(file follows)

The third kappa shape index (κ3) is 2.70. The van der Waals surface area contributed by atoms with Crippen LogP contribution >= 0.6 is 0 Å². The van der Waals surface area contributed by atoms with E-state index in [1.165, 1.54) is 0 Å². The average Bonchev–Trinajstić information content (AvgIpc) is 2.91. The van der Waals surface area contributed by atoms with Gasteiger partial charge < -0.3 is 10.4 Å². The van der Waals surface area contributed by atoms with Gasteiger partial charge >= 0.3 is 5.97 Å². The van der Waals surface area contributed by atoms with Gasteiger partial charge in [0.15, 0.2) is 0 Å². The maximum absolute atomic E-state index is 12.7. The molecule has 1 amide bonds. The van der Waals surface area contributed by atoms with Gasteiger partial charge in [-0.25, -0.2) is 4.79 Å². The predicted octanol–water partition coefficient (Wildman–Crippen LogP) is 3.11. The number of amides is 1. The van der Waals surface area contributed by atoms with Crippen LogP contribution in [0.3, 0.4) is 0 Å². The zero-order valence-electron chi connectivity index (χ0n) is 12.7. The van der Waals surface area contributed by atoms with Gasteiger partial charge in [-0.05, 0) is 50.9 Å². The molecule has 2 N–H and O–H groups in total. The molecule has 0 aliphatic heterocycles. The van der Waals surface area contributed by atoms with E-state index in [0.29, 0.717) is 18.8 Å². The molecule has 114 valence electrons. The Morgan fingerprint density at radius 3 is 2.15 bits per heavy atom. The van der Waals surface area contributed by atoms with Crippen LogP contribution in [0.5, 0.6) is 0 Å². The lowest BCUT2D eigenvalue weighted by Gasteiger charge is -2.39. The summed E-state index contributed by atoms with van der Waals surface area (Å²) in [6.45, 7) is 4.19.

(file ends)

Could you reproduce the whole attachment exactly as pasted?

The third kappa shape index (κ3) is 2.70. The van der Waals surface area contributed by atoms with Crippen LogP contribution >= 0.6 is 0 Å². The van der Waals surface area contributed by atoms with E-state index in [1.165, 1.54) is 0 Å². The average Bonchev–Trinajstić information content (AvgIpc) is 2.91. The van der Waals surface area contributed by atoms with Gasteiger partial charge < -0.3 is 10.4 Å². The van der Waals surface area contributed by atoms with Gasteiger partial charge >= 0.3 is 5.97 Å². The van der Waals surface area contributed by atoms with Gasteiger partial charge in [0.15, 0.2) is 0 Å². The maximum absolute atomic E-state index is 12.7. The molecule has 1 amide bonds. The van der Waals surface area contributed by atoms with Gasteiger partial charge in [-0.25, -0.2) is 4.79 Å². The predicted octanol–water partition coefficient (Wildman–Crippen LogP) is 3.11. The number of amides is 1. The van der Waals surface area contributed by atoms with Crippen LogP contribution in [0.3, 0.4) is 0 Å². The zero-order valence-electron chi connectivity index (χ0n) is 12.7. The van der Waals surface area contributed by atoms with Gasteiger partial charge in [-0.05, 0) is 50.9 Å². The molecule has 2 N–H and O–H groups in total. The molecule has 0 aliphatic heterocycles. The van der Waals surface area contributed by atoms with E-state index in [0.29, 0.717) is 18.8 Å². The molecule has 114 valence electrons. The Morgan fingerprint density at radius 3 is 2.15 bits per heavy atom. The van der Waals surface area contributed by atoms with Crippen LogP contribution in [0.5, 0.6) is 0 Å². The lowest BCUT2D eigenvalue weighted by Gasteiger charge is -2.39. The summed E-state index contributed by atoms with van der Waals surface area (Å²) in [6.45, 7) is 4.19.